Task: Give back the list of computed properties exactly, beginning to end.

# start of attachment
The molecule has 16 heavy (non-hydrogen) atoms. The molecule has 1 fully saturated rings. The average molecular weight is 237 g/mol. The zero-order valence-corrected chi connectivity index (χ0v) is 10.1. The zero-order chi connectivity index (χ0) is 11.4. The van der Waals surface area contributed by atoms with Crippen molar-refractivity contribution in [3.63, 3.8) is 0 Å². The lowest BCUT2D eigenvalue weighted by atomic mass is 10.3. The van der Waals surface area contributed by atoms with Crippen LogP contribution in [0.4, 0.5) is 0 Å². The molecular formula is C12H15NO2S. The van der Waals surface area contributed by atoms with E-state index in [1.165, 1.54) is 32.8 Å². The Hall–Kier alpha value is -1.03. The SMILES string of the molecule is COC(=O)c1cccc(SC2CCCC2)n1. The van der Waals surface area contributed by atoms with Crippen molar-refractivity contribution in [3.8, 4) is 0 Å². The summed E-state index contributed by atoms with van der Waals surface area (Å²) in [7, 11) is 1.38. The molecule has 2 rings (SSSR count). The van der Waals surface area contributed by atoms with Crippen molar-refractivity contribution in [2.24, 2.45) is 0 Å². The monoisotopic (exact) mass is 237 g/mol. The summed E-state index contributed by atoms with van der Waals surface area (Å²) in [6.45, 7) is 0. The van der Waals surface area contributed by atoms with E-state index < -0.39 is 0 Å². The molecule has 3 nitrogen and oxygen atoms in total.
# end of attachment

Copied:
The molecule has 16 heavy (non-hydrogen) atoms. The molecule has 1 fully saturated rings. The average molecular weight is 237 g/mol. The zero-order valence-corrected chi connectivity index (χ0v) is 10.1. The zero-order chi connectivity index (χ0) is 11.4. The van der Waals surface area contributed by atoms with Crippen molar-refractivity contribution in [3.63, 3.8) is 0 Å². The lowest BCUT2D eigenvalue weighted by atomic mass is 10.3. The van der Waals surface area contributed by atoms with Crippen LogP contribution in [0.4, 0.5) is 0 Å². The molecular formula is C12H15NO2S. The van der Waals surface area contributed by atoms with E-state index in [1.165, 1.54) is 32.8 Å². The Hall–Kier alpha value is -1.03. The SMILES string of the molecule is COC(=O)c1cccc(SC2CCCC2)n1. The van der Waals surface area contributed by atoms with Crippen molar-refractivity contribution in [3.8, 4) is 0 Å². The summed E-state index contributed by atoms with van der Waals surface area (Å²) in [7, 11) is 1.38. The molecule has 2 rings (SSSR count). The van der Waals surface area contributed by atoms with Crippen molar-refractivity contribution in [2.24, 2.45) is 0 Å². The monoisotopic (exact) mass is 237 g/mol. The summed E-state index contributed by atoms with van der Waals surface area (Å²) in [6.45, 7) is 0. The van der Waals surface area contributed by atoms with E-state index < -0.39 is 0 Å². The molecule has 3 nitrogen and oxygen atoms in total.